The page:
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Should I be nervous to travel to South Korea for the Olympics?

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A group of people posed on the Olympic rings in PyeongChang, South Korea on Thursday.

By Globe Staff 

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PYEONGCHANG, South Korea — Are you nervous? Are you scared?

When I told people I would be traveling to South Korea as part of the Globe team covering the Winter Olympics, one or more of these questions was inevitable.

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The answer to the first one is a little. I had never been to Asia, and hadn’t been away from my family for an extended time, so there was naturally a bit of concern.

But outright scared? The answer is no. While this question is mostly rooted in the threat posed to the United States by North Korea, the prospect of terrorism at the Olympics (any Olympics) is more on my mind than any possible action against Americans by North Korea.

So what I tell them is this: South Korea is not North Korea. They are geographic neighbors with a complicated history, but they are very different nations. My research — which includes plenty of reading in addition to meetings with representatives of the PyeongChang Organizing Committee, a meeting with the Korean Consul General in Boston, and discussions with several Americans of South Korean ancestry — tells me South Korea is a technologically advanced country that embraces the notion of hospitality toward its visitors.

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South Korean soldiers patrolled the road connecting South and North Korea at the Unification Bridge near the Demilitarized Zone (DMZ) on Wednesday.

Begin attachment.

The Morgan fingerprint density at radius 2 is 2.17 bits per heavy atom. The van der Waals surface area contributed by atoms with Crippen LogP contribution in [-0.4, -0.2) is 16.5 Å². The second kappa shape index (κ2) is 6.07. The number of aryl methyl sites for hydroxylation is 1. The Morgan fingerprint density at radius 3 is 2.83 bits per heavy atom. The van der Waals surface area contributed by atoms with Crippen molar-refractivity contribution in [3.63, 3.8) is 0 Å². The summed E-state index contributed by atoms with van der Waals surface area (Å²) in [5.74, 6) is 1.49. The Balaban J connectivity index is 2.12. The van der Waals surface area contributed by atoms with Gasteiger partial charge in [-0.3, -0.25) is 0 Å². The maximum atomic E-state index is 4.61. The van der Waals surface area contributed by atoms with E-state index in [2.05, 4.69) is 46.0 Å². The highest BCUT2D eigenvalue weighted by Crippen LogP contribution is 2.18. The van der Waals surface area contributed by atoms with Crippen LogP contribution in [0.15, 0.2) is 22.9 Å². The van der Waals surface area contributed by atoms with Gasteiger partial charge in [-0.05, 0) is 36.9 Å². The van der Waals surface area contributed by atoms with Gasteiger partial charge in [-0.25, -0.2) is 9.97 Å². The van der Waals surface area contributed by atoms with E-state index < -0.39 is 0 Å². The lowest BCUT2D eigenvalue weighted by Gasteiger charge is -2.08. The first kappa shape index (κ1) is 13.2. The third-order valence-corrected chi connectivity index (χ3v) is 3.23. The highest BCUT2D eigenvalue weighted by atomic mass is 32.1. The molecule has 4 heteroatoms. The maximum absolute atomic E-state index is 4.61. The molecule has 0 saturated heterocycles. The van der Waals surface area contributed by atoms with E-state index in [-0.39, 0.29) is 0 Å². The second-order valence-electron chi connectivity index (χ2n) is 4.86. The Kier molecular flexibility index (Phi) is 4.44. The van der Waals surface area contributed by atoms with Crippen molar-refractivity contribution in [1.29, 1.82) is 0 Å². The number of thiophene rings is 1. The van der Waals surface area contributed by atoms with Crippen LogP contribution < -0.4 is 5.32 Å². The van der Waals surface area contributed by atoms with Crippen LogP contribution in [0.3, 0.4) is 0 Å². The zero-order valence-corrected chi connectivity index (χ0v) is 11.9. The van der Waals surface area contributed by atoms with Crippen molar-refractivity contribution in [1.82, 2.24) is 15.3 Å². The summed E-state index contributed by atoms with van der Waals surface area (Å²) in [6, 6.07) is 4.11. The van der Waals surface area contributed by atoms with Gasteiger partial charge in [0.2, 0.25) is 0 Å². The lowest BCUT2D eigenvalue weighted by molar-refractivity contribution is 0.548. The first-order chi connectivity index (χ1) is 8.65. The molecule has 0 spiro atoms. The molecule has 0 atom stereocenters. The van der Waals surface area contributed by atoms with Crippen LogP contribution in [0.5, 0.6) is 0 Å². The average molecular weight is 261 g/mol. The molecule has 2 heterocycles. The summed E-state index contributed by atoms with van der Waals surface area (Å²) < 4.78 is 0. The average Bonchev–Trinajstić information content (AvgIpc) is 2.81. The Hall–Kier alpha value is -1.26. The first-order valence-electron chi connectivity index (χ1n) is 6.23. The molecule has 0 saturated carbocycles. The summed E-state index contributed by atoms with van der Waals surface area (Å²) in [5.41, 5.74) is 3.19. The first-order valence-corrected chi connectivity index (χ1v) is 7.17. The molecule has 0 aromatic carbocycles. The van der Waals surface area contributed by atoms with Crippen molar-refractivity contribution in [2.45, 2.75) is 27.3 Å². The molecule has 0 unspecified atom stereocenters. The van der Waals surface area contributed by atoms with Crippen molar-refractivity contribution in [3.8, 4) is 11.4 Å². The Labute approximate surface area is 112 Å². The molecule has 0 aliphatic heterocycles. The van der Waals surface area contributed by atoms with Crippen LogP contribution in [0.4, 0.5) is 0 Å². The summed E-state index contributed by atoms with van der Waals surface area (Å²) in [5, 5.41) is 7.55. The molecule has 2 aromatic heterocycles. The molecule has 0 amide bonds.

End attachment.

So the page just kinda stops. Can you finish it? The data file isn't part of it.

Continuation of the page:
One of the reasons the Olympics move around is to showcase different parts the world, and South Korea is very much interested in being part of that showcase.

Since arriving here, I’ve found it’s a place where I feel welcome, and I have had plenty of assistance finding my way in my first few days from the incredibly well-organized organizers of the Games.

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There’s no doubt that saber-rattling both by the United States and North Korea can be alarming. Who wouldn’t raise an eyebrow at the headlines, or tweets, that detail the back and forth between the nations’ leaders?

But it’s also been going on for a while.

In 1995, I traveled to Cuba at a time when most American travel there was prohibited because of US sanctions. The trip I was on was allowed because it was a cultural exchange of good will, featuring a youth baseball team.

While we were there, the hostile state of affairs between the US and Cuba hovered over everything, but it was never a direct issue. Everywhere we visited, we were welcomed. Even the police, who were undoubtedly tasked with watching and charting our every move, were friendly. Sometimes they even joked about the relationships between our governments being so unlike what we were experiencing on the ground.

We were humans from vastly different places brought together by a common interest in a game, and we distanced ourselves from politicians.

I thought of that experience a lot as I prepared for the Olympics. The reported abuse and oppression of the North Korean people is maddening, and the prospect of a conflict angers me.

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But South Korea can be perceived unfairly because of its proximity. South Korea, in fact, has an excellent relationship with the United States, and wants nothing more than for these Olympics to be Games of peace. That starts with an agreement for the two Koreas to march together at the Opening Ceremony and a deal to field a women’s hockey team with players from both sides of the DMZ.

I am confident the Olympic spirit, not fear, will prevail.


Matt Pepin can be reached at matt.pepin@globe.com
Follow him on Twitter @mattpep15